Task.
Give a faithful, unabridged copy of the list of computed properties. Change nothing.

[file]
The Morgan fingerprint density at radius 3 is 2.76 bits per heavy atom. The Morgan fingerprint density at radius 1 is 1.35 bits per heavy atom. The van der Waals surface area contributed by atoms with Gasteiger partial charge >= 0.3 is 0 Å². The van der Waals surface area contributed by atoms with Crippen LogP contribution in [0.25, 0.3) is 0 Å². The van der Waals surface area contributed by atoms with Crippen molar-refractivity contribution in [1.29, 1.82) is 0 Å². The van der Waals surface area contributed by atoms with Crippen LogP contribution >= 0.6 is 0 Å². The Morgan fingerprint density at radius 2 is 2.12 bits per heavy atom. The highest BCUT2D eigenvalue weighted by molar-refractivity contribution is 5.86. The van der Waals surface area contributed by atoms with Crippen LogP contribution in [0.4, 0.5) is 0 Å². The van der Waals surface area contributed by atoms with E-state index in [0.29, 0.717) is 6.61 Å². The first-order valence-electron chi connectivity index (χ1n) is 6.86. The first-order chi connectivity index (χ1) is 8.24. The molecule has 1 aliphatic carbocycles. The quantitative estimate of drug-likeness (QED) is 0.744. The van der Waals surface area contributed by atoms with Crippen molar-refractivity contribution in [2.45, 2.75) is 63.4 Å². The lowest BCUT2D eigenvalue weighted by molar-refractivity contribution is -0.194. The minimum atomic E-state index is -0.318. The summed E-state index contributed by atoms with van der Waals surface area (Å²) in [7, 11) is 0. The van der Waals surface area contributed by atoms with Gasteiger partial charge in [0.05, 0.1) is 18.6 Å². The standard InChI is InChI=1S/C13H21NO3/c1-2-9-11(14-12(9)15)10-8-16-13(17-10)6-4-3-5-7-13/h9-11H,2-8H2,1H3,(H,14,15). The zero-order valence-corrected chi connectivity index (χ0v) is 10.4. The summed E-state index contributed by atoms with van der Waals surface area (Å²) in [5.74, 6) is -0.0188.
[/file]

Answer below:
The Morgan fingerprint density at radius 3 is 2.76 bits per heavy atom. The Morgan fingerprint density at radius 1 is 1.35 bits per heavy atom. The van der Waals surface area contributed by atoms with Gasteiger partial charge >= 0.3 is 0 Å². The van der Waals surface area contributed by atoms with Crippen LogP contribution in [0.25, 0.3) is 0 Å². The van der Waals surface area contributed by atoms with Crippen molar-refractivity contribution in [1.29, 1.82) is 0 Å². The van der Waals surface area contributed by atoms with Crippen LogP contribution >= 0.6 is 0 Å². The Morgan fingerprint density at radius 2 is 2.12 bits per heavy atom. The highest BCUT2D eigenvalue weighted by molar-refractivity contribution is 5.86. The van der Waals surface area contributed by atoms with Crippen LogP contribution in [0.4, 0.5) is 0 Å². The van der Waals surface area contributed by atoms with E-state index in [0.29, 0.717) is 6.61 Å². The first-order valence-electron chi connectivity index (χ1n) is 6.86. The first-order chi connectivity index (χ1) is 8.24. The molecule has 1 aliphatic carbocycles. The quantitative estimate of drug-likeness (QED) is 0.744. The van der Waals surface area contributed by atoms with Crippen molar-refractivity contribution in [2.45, 2.75) is 63.4 Å². The lowest BCUT2D eigenvalue weighted by molar-refractivity contribution is -0.194. The minimum atomic E-state index is -0.318. The summed E-state index contributed by atoms with van der Waals surface area (Å²) in [7, 11) is 0. The van der Waals surface area contributed by atoms with Gasteiger partial charge in [0.05, 0.1) is 18.6 Å². The standard InChI is InChI=1S/C13H21NO3/c1-2-9-11(14-12(9)15)10-8-16-13(17-10)6-4-3-5-7-13/h9-11H,2-8H2,1H3,(H,14,15). The zero-order valence-corrected chi connectivity index (χ0v) is 10.4. The summed E-state index contributed by atoms with van der Waals surface area (Å²) in [5.74, 6) is -0.0188.